Saving Dominic Cummings has cost those around Boris Johnson dearly in terms of their reputations and personal dignity in the past week as senior cabinet ministers debased themselves by parroting publicly the impossible official line of defence.
While 45 Conservative MPs openly defied the prime minister, many more have knuckled under, sending mealy-mouthed messages to constituents outraged by Cummings’s flouting of lockdown rules.
At Thursday's Downing Street press conference, Johnson tossed on to the smouldering bonfire the reputations of his chief medical officer Chris Whitty and chief scientific officer Patrick Vallance. At first the prime minister refused to allow them to answer questions about Cummings but, when Sam Coates of Sky News shamed them into a response, Whitty spluttered that they had no desire to "get pulled into politics".
Starmer said Johnson's handling of the Cummings affair had exposed him as weak
As joint architects of Britain’s strategy to combat the coronavirus, Whitty and Vallance are implicated as deeply as Johnson himself in its outcome, the highest rate of excess deaths in the world since the pandemic began. But as senior police officers joined behavioural scientists to warn that Cummings’s behaviour makes compliance with social distancing restrictions more difficult, the scientists might have been expected to rescue some dignity by speaking out.
It is hard to imagine Anthony Fauci, who is so diplomatic that he has retained the favour of every United States president since George HW Bush, remaining silent in such circumstances.
At a virtual town hall meeting in Doncaster on Thursday, Labour leader Keir Starmer said Johnson's handling of the Cummings affair had exposed him as weak.
“A strong prime minister would have said to Dominic Cummings: look, you’re going to have to go because other people are less likely now to obey the rules because you haven’t really done it yourself,” he said.
“Almost everybody I’ve spoken to has put it to me in this way and this is why it is so strong. Most people have felt guilty about not doing something they should have done for a loved one ... I think this is why it’s hit home in a non-party-political way, because it’s human emotion here.
“People feel: I’ve really done something which has caused me and my family quite a lot of anguish. It may be only like going up to an older relative and going in and cleaning the house and cooking for them. Just simple things like that, that people are desperate to have done and haven’t done. But then they’ve sort of beaten themselves up for not having done it.”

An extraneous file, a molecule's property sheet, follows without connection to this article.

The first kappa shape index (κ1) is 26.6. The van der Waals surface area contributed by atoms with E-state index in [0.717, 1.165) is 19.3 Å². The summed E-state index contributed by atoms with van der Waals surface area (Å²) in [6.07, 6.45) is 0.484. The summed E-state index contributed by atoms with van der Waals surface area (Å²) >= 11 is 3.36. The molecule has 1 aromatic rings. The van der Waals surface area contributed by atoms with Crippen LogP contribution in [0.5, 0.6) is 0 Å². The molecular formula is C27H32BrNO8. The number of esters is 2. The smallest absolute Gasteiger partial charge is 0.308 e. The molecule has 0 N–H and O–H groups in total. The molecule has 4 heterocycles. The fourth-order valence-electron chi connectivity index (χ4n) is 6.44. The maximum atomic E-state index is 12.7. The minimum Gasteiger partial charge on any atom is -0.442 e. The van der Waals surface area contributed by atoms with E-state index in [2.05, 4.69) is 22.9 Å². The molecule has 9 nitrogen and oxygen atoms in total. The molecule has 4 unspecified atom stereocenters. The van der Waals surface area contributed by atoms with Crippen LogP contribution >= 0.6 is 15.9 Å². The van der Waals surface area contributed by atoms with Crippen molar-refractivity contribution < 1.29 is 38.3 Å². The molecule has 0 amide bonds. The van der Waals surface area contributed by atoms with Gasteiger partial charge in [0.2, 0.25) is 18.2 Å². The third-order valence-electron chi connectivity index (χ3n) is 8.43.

It should have been worrying for the Conservatives as one voter after another described how they felt about the government's handling of coronavirus
Starmer’s town hall was one of a series of “Call Keir” events where he invites questioners to tell him why they have not voted Labour in recent elections and what he has to do to win them back. The callers in Doncaster did not hold back in delivering home truths about what they thought of the party, its previous leader and Starmer’s own record on Brexit.
But if the event was bracing for Starmer, it should have been worrying for the Conservatives as one voter after another described how they felt about the government’s handling of coronavirus. Kelley Tennant described how it took her 11 hours to get through to the government’s helpline when she had the virus and how she and the nurse who lived next door were unable to get a test.
“I’ve always been Conservative and I did vote for Boris and I have voted Brexit. However, this pandemic has completely changed my mind. I don’t feel that I trust any of the Conservative Party now,” she said.
“Boris has disappeared, as far as I’m concerned. I’ve not seen him for a good month. I don’t know where he is. And if you’d asked me if I was going to be on a phone call with you, I’d say no chance.”
Starmer prefaced any criticism of the government with praise for what he thought they had done well and an acknowledgement of how challenging the crisis was. Andrew, a former policeman who described his situation as one of the self-employed who has fallen through the cracks of the government’s financial support measures, said he had voted Labour only once in his life but he was now open to persuasion.
“I just see Labour, and particularly you, now you’re in the leadership role, as uniting the party and actually speaking a lot of sense compared with what the Conservatives are doing. Like you, I think they’ve done a reasonable job even if there are things they could have done better in this crisis. However, what I see from you is a much more focused approach to the way you deal with things, and that encourages me to be thinking about my voting for Labour in the future,” he said.